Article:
The Best of Sawdust and Dirt
A record of the goings on around Michael Kline Pottery!
Filtering by Tag: sinks
Gosh! I thought I had better pictures o the sinks than this!
I'll take some more pictures and get back to you. Maybe even do a short video, like my buddy Ron.
....so this is just for those that may be frothing at the mouth to see something, anything, about the sinks. I've spent most of the time this week playing and trying to get the right hose that will fit the spout thing(y's). Next time I will measure these parts the way I measured the drain holes! (and make them shorter, and make them pointing more towards each other!)
Until I send out that video or nice picture of the remaining sinks, thanks for reading and being part the growing S/D family!
Coming Soon: Sawdust & Dirt Store!
black underglaze slip brush work. layer o'tenmoku. layer of amber
it'll be a surprise for Wednesday!
I'm not sure what I'll do with myself tomorrow as I sit there watching the gas kiln. I'm sure I'll stick my head in a few studios and see what's going on!
Look for a Penland Ramble post tomorrow or Tuesday!
I have been commissioned to make sinks for the new guest house at Penland and I will be painting and glazing them on Saturday. I've promised to give y'all a sink how-to, but unfortunately didn't do so well in technical writing as a young engineering student back in the day. But here goes...
First off, if you can make a teapot you can make a sink. But to make a big sink you'll need a few more chops to get'er done. First off, to make a finished sink that is 14.5" in diameter, I used 25 lbs. of clay! I threw the sinks between 15 and 16 inches. Also, I wanted to make them rather heavy to possibly avoid warping. (we'll see) This required a bunch of clay.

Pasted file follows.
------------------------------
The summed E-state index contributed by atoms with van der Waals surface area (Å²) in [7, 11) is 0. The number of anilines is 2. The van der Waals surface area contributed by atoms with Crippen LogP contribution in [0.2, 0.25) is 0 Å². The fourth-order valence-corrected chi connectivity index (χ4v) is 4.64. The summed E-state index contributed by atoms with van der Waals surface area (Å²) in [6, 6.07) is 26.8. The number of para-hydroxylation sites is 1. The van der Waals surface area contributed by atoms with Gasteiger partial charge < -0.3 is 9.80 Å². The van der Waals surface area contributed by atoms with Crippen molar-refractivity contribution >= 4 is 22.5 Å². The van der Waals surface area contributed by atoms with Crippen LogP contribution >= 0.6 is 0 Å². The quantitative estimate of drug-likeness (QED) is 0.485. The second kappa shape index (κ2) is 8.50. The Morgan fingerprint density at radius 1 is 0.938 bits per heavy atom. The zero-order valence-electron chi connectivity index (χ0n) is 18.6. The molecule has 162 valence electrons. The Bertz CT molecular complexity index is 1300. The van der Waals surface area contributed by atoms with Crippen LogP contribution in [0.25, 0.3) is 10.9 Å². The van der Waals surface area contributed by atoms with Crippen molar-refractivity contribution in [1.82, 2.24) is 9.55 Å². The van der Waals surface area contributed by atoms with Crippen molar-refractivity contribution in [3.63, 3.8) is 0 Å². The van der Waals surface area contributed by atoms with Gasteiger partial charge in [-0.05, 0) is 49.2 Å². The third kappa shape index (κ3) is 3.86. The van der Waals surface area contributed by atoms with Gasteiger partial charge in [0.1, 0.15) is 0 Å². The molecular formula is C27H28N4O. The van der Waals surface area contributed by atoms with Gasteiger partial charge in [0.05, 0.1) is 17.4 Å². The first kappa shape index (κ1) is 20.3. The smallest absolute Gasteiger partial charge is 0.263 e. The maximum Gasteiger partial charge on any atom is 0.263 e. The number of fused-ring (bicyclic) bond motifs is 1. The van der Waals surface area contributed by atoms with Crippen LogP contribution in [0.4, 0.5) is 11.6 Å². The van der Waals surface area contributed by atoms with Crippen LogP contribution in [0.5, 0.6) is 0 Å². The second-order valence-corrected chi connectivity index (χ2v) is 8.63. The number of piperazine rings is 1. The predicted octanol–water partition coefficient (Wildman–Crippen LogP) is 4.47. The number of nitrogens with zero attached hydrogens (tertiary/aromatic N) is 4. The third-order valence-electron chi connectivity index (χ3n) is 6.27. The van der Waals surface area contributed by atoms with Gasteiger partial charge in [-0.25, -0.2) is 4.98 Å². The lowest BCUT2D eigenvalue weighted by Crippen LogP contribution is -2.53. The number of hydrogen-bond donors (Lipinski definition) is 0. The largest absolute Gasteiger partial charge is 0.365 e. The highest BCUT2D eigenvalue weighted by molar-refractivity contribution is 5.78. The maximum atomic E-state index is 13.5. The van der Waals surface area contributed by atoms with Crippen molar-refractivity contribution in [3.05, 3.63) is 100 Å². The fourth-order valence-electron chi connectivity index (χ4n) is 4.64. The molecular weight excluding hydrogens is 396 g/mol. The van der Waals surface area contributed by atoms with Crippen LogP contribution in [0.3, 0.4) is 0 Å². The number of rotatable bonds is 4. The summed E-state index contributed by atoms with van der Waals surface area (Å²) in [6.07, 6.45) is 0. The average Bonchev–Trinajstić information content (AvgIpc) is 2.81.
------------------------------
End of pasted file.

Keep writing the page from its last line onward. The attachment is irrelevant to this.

[sorry no pictures from the throwing stages. oh wait, here is a picture of some that were later destroyed and redone]
Then I let them dry really slow, and trimmed the foot as I usually do, but made the foot a little narrower as it related to the rim than I usually do for a bowl.
Then I cut a hole to accommodate the plumbing. (with the shrinkage of my clay, I made the hole about 1 3/4".
Then I added a coil that threw to make an overflow "chamber". After that was sufficiently dry I added a slab. [Well I guess, according top these picture, I added the short spouts that would serve as my overflow first. ;-) ]
Here are an assortment of little spouts that will carry overflow to the overflow chamber and down the pipe.
Doesn't this look like a strange kind of teapot? The two spouts will have a rubber tube between them! This is Kent McLaughlin's design that he freely shared with me and I hope he doesn't mind that I'm sharing with you?!?!
The overflow openings.
You leave a comment if you have a question. The overflow part is the critical design part.
- painting designs on the sinks and glazing them.
- moving them carefully over to Penland
- Load into their new soda/salt/wood/gas kiln!
- try to stay out the way of Sam Chung's class!
- Unload the kiln and deliver sinks to a waiting crew to install in the guest house.